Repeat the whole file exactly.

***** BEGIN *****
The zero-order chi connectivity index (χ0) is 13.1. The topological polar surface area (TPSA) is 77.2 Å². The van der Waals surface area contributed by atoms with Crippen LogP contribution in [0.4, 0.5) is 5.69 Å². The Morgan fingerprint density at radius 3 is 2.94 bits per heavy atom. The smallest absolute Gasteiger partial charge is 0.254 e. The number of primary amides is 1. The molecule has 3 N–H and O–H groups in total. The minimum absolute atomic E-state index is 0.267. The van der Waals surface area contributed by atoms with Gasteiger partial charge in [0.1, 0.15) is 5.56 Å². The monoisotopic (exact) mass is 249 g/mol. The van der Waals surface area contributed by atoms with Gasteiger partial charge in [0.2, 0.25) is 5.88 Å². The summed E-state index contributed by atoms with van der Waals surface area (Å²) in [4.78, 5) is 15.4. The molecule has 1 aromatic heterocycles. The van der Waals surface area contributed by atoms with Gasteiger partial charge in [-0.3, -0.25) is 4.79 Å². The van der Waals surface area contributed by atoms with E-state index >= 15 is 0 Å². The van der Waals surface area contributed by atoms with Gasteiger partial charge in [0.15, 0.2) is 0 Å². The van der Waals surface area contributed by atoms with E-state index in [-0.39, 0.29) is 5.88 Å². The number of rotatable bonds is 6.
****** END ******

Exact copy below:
The zero-order chi connectivity index (χ0) is 13.1. The topological polar surface area (TPSA) is 77.2 Å². The van der Waals surface area contributed by atoms with Crippen LogP contribution in [0.4, 0.5) is 5.69 Å². The Morgan fingerprint density at radius 3 is 2.94 bits per heavy atom. The smallest absolute Gasteiger partial charge is 0.254 e. The number of primary amides is 1. The molecule has 3 N–H and O–H groups in total. The minimum absolute atomic E-state index is 0.267. The van der Waals surface area contributed by atoms with Gasteiger partial charge in [0.1, 0.15) is 5.56 Å². The monoisotopic (exact) mass is 249 g/mol. The van der Waals surface area contributed by atoms with Gasteiger partial charge in [0.2, 0.25) is 5.88 Å². The summed E-state index contributed by atoms with van der Waals surface area (Å²) in [4.78, 5) is 15.4. The molecule has 1 aromatic heterocycles. The van der Waals surface area contributed by atoms with Gasteiger partial charge in [-0.3, -0.25) is 4.79 Å². The van der Waals surface area contributed by atoms with E-state index >= 15 is 0 Å². The van der Waals surface area contributed by atoms with Gasteiger partial charge in [0.15, 0.2) is 0 Å². The van der Waals surface area contributed by atoms with E-state index in [-0.39, 0.29) is 5.88 Å². The number of rotatable bonds is 6.